DiChiara was arrested today in Cool, and Pezzi and Romano were arrested at their homes. The other four defendants listed in the indictment have yet to be arrested.

According to the indictment, DiChiara held himself out as the Archbishop of a spiritual organization named Shon-te-East-a, Walks With Spirit, the mission of which was to help individuals spiritually by alleviating them of their home mortgages. DiChiara and Castle (along with Trites who pleaded guilty to a related charge) are alleged to have orchestrated a mortgage-elimination program that fraudulently altered the chain of title on residential properties, selling the properties, and receiving the sales proceeds. Kirkpatrick, Larsen, Todt, Romano, and others allegedly recruited homeowners into the program with the promise of relief from foreclosure and a share of the sales proceeds. DiChiara and others used Shon-te-East to control the sale of the properties.

The indictment alleges that, once the homeowners were enrolled in the program, Pezzi and others created fictitious deeds of trust, a falsely made deed of reconveyance, and, where necessary, a falsely made notice of rescission of notice of default. The fictitious deed of trust was recorded at the county recorder’s office, and gave the appearance that the homeowner had refinanced the mortgage with a new lender. Todd Smith (who pleaded guilty to one count of conspiracy) or an entity controlled by the defendants was listed as the new lender, ensuring that when the properties were sold, the defendants would receive the sales proceeds. The defendants then caused to be recorded at the county recorder’s office a falsely made deed of reconveyance, indicating that the mortgage debt had been repaid to the financial institution holding the mortgage and reconveying title back to the homeowner. With these fraudulent documents on file at the county recorder’s office, a title search on the property would give the impression that the homeowner had refinanced, and no other debt was owing on the property. When the defendants caused the sale of these properties, they were able to divert the sale proceeds away from the lending institutions to their own benefit.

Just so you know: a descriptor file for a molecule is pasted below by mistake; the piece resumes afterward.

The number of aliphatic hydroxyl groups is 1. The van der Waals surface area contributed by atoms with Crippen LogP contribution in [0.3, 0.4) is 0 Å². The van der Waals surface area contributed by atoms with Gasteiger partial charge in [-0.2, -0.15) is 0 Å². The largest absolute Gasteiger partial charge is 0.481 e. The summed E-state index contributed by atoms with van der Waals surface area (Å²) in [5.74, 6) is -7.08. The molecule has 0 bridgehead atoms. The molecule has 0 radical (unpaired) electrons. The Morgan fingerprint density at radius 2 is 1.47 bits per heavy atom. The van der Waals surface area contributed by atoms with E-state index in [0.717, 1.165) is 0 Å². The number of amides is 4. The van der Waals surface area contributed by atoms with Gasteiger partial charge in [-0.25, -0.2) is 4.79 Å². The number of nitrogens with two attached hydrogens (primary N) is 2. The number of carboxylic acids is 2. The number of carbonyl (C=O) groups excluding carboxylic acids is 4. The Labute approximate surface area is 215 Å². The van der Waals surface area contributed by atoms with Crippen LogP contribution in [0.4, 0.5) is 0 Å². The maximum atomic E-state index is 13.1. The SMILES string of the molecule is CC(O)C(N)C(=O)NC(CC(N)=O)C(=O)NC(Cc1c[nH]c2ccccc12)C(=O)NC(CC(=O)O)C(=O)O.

The defendants are alleged to have sold 37 properties through the mortgage elimination program, and attempted to sell at least an additional 97 properties, obtaining profits in excess of $8 million. They attempted to extinguish in excess of $60 million in legitimate mortgage loans.

This case is the product of an investigation by the Federal Bureau of Investigation. Assistant United States Attorney Audrey Hemesath is prosecuting the case.

If convicted of the conspiracy count, the defendants face a maximum penalty of five years in prison and a $250,000 fine. The maximum penalty for bank fraud is 30 years and a $1 million fine. The maximum penalty for false making of documents is 10 years and a $250,000 fine. The maximum penalty for money laundering is 10 years and an additional fine. Any sentence, however, would be determined at the discretion of the court after consideration of any applicable statutory factors and the Federal Sentencing Guidelines, which take into account a number of variables. The charges are only allegations; the defendants are presumed innocent until and unless proven guilty beyond a reasonable doubt.